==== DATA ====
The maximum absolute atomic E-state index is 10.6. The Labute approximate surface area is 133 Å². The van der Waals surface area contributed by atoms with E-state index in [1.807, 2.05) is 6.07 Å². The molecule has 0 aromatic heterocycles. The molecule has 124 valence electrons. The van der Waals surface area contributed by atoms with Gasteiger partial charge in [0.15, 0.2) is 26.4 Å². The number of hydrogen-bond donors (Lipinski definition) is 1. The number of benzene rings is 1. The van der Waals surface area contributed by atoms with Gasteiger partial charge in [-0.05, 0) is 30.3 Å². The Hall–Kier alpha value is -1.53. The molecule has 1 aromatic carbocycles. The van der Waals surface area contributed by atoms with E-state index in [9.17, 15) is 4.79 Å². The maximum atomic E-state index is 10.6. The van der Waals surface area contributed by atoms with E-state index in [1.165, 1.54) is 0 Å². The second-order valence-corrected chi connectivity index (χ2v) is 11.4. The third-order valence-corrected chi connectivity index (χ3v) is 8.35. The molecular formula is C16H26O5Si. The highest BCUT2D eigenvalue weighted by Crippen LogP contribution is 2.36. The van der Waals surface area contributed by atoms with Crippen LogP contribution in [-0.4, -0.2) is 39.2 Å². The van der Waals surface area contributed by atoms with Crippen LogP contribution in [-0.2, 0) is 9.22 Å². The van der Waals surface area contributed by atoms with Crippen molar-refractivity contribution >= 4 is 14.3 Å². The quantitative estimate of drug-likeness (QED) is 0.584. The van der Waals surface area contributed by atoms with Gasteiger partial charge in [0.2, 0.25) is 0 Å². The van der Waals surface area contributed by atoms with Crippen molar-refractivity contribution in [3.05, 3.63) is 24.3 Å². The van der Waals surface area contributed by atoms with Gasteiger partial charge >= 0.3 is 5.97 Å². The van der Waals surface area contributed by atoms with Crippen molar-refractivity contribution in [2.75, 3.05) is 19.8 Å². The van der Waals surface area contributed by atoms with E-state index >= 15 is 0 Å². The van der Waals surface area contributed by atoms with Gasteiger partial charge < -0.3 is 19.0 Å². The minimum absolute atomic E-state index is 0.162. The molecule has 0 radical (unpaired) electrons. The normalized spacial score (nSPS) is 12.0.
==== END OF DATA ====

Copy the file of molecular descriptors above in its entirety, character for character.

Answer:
The maximum absolute atomic E-state index is 10.6. The Labute approximate surface area is 133 Å². The van der Waals surface area contributed by atoms with E-state index in [1.807, 2.05) is 6.07 Å². The molecule has 0 aromatic heterocycles. The molecule has 124 valence electrons. The van der Waals surface area contributed by atoms with Gasteiger partial charge in [0.15, 0.2) is 26.4 Å². The number of hydrogen-bond donors (Lipinski definition) is 1. The number of benzene rings is 1. The van der Waals surface area contributed by atoms with Gasteiger partial charge in [-0.05, 0) is 30.3 Å². The Hall–Kier alpha value is -1.53. The molecule has 1 aromatic carbocycles. The van der Waals surface area contributed by atoms with E-state index in [9.17, 15) is 4.79 Å². The maximum atomic E-state index is 10.6. The van der Waals surface area contributed by atoms with E-state index in [1.165, 1.54) is 0 Å². The second-order valence-corrected chi connectivity index (χ2v) is 11.4. The third-order valence-corrected chi connectivity index (χ3v) is 8.35. The molecular formula is C16H26O5Si. The highest BCUT2D eigenvalue weighted by Crippen LogP contribution is 2.36. The van der Waals surface area contributed by atoms with Crippen LogP contribution in [-0.4, -0.2) is 39.2 Å². The van der Waals surface area contributed by atoms with Crippen LogP contribution in [-0.2, 0) is 9.22 Å². The van der Waals surface area contributed by atoms with Crippen molar-refractivity contribution >= 4 is 14.3 Å². The quantitative estimate of drug-likeness (QED) is 0.584. The van der Waals surface area contributed by atoms with Gasteiger partial charge in [0.2, 0.25) is 0 Å². The van der Waals surface area contributed by atoms with Crippen molar-refractivity contribution in [3.05, 3.63) is 24.3 Å². The van der Waals surface area contributed by atoms with Gasteiger partial charge >= 0.3 is 5.97 Å². The van der Waals surface area contributed by atoms with Crippen molar-refractivity contribution in [2.75, 3.05) is 19.8 Å². The van der Waals surface area contributed by atoms with E-state index >= 15 is 0 Å². The van der Waals surface area contributed by atoms with Gasteiger partial charge < -0.3 is 19.0 Å². The minimum absolute atomic E-state index is 0.162. The molecule has 0 radical (unpaired) electrons. The normalized spacial score (nSPS) is 12.0.